Training for a race is hard, and running one can be just as tough. I discovered this, and a lot more, when I ran my first ever race. Having skipped the 5km event, I went straight into a 10km race around Regents Park in London. My training had gone fairly well, minus a week off because of shin splints, and I felt as prepared for the event as I ever realistically would be.
Yet there was still lots that I wasn’t ready for. Entering yourself into a race can be daunting, so here are my top tips for your first running event. If you’re feeling daunted, it’s worth remembering that you’re pretty amazing for even signing up to get involved in this madness. Let’s go.
- Be prepared for any type of weather. We were all hoping that it wouldn’t rain, but we didn’t spare much thought for what would happen if the alternative happened. My race day dawned, and it was the hottest day of 2016 so far, with temperatures of 25 degrees while we were running. I didn’t consider the fact that extreme temperatures would hamper my time. Keep that in mind, and be prepared to wave away hopes of a personal best time if the weather is extreme.
- Get there in plenty of time. Between finding the right start point, getting your race number and timing chip pinned on, the time before the race starts will fly by. It’s worth giving yourself a bit of extra time to ensure you’ll have time to do everything, without forgetting to make time to stretch.
- Ignore everyone speeding past you at the start. A lot of people shot off like rockets at the start of our race, while we tried to keep it steady. Low and behold, we caught up with a fair few of them before long. Take note that there will likely be ‘proper’ runners who have entered marathons also competing. It’s best to let them get on with their showing off about split times and remember that you’re just at the start of your running career.
- Can people lap you? We had to do three laps of a course, and by the time we were nearing the end of the second, people were already starting to lap us and finish the race. It was disheartening, but important to focus on your race rather than anyone else’s.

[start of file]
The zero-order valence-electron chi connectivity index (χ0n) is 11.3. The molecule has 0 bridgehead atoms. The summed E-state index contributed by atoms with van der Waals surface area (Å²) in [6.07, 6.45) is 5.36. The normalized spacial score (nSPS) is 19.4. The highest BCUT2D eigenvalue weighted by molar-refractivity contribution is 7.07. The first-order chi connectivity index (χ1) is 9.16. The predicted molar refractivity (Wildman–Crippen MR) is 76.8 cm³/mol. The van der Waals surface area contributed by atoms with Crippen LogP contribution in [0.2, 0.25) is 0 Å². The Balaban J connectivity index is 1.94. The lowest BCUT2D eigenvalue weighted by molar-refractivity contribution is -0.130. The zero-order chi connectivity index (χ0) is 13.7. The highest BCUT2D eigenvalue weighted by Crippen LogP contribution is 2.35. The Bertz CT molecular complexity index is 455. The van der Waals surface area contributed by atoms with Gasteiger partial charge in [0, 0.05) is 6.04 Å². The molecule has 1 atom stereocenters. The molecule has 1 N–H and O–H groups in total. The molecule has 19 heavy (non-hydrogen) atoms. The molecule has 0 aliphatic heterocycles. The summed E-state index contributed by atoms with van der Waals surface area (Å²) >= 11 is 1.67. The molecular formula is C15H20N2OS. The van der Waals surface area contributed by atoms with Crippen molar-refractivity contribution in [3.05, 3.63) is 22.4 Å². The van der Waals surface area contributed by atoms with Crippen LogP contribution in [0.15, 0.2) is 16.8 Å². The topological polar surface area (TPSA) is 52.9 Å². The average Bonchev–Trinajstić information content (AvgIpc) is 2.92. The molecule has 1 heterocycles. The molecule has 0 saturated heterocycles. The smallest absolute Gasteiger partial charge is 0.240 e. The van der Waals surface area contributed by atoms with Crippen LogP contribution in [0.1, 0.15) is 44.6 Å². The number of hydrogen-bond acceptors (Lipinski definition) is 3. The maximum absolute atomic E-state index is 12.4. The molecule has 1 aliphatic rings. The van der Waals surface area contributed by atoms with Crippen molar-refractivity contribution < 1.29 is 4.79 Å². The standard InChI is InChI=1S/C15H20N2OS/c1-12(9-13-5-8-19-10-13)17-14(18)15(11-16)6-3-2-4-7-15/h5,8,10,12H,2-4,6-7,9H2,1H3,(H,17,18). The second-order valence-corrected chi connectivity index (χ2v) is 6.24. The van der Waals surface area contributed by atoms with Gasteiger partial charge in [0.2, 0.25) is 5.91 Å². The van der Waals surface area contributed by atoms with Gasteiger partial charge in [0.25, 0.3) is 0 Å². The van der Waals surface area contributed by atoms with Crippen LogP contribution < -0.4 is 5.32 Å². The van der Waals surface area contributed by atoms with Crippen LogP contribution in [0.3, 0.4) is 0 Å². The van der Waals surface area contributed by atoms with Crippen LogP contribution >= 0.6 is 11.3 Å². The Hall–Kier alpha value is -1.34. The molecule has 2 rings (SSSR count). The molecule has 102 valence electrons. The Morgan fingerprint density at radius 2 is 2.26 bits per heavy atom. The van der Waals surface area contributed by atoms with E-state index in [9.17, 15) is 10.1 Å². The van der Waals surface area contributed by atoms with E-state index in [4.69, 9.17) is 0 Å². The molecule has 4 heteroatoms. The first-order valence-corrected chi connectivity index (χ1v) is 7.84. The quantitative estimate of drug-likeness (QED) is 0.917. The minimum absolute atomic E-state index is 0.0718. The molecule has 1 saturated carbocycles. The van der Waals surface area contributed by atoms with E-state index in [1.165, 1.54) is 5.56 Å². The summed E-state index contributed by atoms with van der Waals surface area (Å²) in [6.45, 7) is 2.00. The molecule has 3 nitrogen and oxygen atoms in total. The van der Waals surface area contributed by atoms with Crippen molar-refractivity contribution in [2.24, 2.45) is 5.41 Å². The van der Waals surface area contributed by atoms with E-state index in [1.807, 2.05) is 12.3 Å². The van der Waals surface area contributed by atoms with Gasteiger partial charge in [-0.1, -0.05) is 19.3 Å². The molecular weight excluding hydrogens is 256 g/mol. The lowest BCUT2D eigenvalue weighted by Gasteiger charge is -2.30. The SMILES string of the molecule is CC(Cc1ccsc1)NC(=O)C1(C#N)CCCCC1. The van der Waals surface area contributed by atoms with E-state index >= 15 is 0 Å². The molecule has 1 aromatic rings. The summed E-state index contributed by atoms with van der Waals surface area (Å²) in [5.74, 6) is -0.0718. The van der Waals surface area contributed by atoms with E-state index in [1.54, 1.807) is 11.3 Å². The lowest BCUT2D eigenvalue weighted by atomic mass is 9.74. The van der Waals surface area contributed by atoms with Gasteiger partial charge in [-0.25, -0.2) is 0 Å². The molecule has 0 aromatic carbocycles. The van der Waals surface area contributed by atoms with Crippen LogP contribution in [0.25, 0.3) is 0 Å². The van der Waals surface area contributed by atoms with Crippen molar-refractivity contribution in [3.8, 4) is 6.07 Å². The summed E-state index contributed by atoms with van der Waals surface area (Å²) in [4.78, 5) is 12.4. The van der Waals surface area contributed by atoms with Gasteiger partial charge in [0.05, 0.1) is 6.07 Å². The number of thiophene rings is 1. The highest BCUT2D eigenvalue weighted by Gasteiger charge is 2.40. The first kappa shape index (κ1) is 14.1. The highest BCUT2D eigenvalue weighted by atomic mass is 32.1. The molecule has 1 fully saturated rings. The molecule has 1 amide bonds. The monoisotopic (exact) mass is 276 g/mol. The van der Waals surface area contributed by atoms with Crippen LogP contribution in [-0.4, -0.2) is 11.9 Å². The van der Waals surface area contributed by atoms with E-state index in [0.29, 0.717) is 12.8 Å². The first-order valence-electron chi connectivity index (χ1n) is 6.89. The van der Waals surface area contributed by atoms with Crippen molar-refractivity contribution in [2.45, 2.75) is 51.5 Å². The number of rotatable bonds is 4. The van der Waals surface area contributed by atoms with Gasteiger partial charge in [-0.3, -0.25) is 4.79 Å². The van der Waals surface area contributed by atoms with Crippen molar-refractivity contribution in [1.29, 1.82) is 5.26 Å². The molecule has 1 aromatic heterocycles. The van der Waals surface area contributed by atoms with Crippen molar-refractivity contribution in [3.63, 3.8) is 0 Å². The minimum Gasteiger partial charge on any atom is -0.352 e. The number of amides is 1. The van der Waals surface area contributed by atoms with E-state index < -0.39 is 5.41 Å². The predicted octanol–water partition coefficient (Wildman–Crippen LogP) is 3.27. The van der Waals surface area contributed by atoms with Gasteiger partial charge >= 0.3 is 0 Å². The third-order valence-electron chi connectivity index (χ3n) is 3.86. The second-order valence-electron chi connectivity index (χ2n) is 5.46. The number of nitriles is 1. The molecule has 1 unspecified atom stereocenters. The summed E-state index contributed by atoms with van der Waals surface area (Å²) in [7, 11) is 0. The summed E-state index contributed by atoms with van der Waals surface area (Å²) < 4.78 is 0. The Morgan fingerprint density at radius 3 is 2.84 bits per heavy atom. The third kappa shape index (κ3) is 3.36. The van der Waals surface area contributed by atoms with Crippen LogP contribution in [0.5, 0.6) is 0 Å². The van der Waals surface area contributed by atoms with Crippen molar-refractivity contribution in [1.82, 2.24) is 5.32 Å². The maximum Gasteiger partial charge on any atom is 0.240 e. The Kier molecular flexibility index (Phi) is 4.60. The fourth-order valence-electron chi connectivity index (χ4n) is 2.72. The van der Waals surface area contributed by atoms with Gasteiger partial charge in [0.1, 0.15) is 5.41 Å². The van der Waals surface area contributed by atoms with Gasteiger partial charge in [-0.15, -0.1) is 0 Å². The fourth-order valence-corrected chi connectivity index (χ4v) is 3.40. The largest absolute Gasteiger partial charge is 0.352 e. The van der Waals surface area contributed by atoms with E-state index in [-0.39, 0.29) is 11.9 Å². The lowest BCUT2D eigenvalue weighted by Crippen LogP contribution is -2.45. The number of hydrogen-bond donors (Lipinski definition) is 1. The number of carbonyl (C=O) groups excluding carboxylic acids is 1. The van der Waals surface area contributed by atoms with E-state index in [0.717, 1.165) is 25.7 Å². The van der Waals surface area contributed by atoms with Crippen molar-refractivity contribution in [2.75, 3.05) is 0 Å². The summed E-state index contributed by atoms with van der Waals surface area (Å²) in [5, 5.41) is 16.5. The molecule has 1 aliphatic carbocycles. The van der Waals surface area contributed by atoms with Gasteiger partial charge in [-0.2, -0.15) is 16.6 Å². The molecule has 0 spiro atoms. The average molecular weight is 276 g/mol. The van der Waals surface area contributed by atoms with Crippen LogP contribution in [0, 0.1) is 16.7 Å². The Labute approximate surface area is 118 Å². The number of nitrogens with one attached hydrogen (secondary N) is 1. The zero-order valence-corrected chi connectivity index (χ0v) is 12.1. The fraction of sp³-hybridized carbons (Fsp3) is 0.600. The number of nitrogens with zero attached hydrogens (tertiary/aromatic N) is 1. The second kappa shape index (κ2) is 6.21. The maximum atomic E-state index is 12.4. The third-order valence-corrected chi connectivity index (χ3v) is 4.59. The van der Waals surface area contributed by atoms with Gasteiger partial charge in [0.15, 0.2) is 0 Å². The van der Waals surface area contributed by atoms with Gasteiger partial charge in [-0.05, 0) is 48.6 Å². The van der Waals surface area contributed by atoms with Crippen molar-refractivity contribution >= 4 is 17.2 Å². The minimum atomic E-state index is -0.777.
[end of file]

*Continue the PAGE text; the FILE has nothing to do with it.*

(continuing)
- Decide your plan for water. I normally don’t run with a water bottle, but I knew there would be water stations around the course. It’s worth considering if the bit of water could give you a stitch, or if it’s necessary to get you around. My race was so hot that I was gasping for water by the time we reached each station!
- Track your run using an app as well as the mile markers. There will probably be distance markers along the route which will be super helpful, but they can’t tell you how fast you’re going. It’s worth setting a tracking app to go near the start so you know if you’re going at your preferred pace or not. I noticed that MapMyRun was telling me that I had finished a kilometre quite a lot before each marker, so don’t rely on apps for distance too much.
- Don’t try anything new. Keep the same trainers, clothes and even hairstyle as you’re used to on your training runs. If you really want a new pair of running shoes, it’s worth saving this treat until after the race. This is so you won’t get blisters and it will help you feel like you’re still in your routine.
- Do your prep the night before. There is a lot to think about on the night before as this is when you can really help your body. The water you drink now will keep you hydrated during the race, so get guzzling! Eat a carby meal and get everything ready so you’re not stressing in the morning.
- Research your medication. I only just realised that an allergy tablet can have a dehydrating effect, and I took one on the morning of my run. Combined with the heat, it could have been a bad combination. It’s worth checking the small print before your event.
- Morning meal. Even though my race didn’t start until 10.30am, I got up before 7am to have a small breakfast. I had scrambled eggs and a banana to give me energy. The early start meant that I could digest it properly without getting much of a stitch.
- Don’t forget to stretch! In the euphoria of crossing the finish line, it’s easy to forget the importance of a good stretch. You’ll want to carry on reveling in your triumph, but don’t forget to take five minutes to stretch out those calves as well.
There is so much to think about, but try not to stress about it too much. Eat well, get to know the event, and you’ll figure out the rest as you go. Good luck!
Don’t forget to share your beginner running tips in the comments. Are you going to enter a race soon?